In the United States, the history of alcohol use has led to the ascendance of the disease theory as the main emphasis of alcoholism. Social-scientific research has consistently conflicted with the disease theory, but psychological conceptions of alcoholism are not very well represented in the public consciousness, in treatment programs, or in policies for affecting this countries drinking practices. Conflict in the field has escalated in the last decade, most notably concerning the issue of controlled drinking in alcoholism treatment. Although our current cultural attitude toward alcoholism in strongly influenced by disease notions, there continues to be a need for psychologists to offer alternative views of alcoholism, considering, there has been no reported improvement in our society's drinking problems. .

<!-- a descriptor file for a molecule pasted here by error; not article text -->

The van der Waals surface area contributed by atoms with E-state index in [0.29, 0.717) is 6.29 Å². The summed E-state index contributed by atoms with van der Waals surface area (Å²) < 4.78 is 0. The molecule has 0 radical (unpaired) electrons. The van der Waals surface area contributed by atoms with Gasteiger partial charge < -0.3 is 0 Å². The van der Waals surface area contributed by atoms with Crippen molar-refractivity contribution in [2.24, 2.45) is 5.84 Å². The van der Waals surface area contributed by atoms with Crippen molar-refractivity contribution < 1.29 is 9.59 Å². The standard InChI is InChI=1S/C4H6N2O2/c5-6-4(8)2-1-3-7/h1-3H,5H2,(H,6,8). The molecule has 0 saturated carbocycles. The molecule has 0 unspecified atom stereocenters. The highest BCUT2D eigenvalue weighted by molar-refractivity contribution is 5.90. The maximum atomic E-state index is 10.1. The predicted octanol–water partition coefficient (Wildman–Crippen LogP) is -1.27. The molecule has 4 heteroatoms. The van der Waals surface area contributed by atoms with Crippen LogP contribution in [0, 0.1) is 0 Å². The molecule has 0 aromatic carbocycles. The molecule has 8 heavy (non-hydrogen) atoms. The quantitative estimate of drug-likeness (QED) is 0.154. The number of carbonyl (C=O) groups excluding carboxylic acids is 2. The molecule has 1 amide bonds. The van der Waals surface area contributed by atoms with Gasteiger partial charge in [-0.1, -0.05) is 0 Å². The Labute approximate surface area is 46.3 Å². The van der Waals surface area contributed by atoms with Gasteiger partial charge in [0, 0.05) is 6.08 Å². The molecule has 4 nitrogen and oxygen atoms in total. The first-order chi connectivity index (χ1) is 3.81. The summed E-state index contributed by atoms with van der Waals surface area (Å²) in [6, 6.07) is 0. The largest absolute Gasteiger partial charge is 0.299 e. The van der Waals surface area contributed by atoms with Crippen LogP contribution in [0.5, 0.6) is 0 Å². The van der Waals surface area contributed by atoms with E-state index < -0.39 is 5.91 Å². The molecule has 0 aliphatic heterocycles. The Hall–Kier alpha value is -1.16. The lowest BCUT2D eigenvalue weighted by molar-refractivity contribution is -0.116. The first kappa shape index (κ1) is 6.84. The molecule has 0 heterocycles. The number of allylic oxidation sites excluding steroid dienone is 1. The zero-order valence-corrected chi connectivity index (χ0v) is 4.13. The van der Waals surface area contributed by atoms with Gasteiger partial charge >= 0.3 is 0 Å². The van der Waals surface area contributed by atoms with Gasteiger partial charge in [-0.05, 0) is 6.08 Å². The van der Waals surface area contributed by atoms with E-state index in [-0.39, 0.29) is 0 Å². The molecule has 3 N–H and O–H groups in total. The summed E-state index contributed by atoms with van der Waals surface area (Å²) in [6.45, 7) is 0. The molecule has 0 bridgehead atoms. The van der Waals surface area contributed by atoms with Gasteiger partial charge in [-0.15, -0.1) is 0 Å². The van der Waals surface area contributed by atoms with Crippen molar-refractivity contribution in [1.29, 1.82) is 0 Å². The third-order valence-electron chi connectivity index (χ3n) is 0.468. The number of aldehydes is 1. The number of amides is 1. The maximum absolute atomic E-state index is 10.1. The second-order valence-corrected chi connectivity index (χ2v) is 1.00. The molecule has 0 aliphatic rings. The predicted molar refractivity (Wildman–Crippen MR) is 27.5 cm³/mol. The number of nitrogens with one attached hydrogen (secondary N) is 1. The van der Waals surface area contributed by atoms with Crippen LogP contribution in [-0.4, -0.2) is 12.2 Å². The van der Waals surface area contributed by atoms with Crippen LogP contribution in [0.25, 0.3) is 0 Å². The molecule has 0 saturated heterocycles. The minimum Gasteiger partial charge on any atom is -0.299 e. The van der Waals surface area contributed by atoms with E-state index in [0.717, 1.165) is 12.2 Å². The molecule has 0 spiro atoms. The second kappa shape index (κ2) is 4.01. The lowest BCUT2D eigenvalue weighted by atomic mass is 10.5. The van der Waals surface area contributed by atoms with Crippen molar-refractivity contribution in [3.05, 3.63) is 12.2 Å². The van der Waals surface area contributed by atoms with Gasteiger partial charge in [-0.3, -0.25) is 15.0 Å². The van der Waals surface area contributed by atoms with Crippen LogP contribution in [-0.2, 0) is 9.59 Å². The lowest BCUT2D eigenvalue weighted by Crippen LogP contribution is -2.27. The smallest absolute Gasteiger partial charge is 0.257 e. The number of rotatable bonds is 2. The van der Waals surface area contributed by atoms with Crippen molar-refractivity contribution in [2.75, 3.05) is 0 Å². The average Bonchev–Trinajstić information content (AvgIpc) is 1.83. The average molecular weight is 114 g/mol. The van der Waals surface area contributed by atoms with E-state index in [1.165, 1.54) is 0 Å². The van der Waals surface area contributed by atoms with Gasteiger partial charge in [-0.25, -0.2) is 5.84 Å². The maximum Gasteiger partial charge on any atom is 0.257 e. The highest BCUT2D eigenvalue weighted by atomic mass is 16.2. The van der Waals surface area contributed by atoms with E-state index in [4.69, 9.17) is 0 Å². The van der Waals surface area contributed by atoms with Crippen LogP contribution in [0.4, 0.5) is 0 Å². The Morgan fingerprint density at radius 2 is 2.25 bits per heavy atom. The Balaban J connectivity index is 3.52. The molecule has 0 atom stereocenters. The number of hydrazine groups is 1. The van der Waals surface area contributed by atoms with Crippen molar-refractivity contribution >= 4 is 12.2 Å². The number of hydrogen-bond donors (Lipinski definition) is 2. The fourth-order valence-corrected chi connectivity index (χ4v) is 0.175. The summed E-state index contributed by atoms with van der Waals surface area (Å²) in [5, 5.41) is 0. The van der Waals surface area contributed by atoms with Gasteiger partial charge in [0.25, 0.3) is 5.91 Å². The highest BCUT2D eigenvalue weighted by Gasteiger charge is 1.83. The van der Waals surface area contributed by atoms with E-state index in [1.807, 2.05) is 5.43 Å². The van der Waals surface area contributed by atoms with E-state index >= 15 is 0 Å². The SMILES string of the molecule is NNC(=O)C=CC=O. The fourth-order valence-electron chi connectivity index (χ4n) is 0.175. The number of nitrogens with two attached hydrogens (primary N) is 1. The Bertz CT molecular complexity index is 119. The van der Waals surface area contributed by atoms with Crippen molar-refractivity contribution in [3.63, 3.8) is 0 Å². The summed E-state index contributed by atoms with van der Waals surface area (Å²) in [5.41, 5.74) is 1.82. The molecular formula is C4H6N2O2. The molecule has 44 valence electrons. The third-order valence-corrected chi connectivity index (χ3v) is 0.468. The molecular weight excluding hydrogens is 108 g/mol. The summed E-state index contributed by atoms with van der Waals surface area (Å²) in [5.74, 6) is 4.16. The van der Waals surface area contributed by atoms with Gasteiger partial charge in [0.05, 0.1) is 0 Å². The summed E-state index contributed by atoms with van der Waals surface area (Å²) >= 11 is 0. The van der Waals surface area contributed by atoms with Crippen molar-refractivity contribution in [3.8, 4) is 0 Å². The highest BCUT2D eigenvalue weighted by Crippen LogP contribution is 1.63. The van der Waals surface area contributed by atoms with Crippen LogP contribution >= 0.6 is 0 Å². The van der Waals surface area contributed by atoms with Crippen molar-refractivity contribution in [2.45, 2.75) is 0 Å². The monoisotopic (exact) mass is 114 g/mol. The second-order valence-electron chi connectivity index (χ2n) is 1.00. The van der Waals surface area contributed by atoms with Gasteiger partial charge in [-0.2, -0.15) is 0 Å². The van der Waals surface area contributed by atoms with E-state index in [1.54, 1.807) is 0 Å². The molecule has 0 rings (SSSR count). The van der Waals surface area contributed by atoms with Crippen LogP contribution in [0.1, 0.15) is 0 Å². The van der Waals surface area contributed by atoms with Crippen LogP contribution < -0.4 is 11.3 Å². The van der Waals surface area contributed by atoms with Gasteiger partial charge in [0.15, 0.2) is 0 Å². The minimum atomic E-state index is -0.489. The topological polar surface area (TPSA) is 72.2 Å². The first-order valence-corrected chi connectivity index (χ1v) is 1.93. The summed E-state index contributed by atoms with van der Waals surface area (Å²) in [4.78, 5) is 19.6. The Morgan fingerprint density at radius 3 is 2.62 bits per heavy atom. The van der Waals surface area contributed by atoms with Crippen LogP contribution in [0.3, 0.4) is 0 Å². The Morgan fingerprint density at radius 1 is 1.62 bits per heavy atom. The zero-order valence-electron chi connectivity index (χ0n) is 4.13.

Alcoholism or alcohol dependence is a chronic disease marked by a craving for alcohol. People who suffer from this illness are known as alcoholics. They cannot control their drinking even when it becomes the underlying cause of serious harm, including medical disorders, marital difficulties, job loss, or automobile crashes. Medical science has yet to identify the exact cause of alcoholism, but research suggests that genetic, psychological, and social factors influence its development. Even with all this research, in America, alcohol problems are now widely considered to be primarily the result of an uncontrollable response to alcohol among those who are classified as alcoholics. This disease theory disagrees with social scientific research that finds responses to alcohol to be based on a range of cognitive and environmental factors and thus to be more variable than the disease theory describes. Unfortunately, all social-scientific viewpoints are overridden, by a larger cultural ethos that agrees with the disease viewpoint. It appears that the combination of psychotherapy and pharmacotherapy increases a patients ability to abstain from the ingestion of alcohol.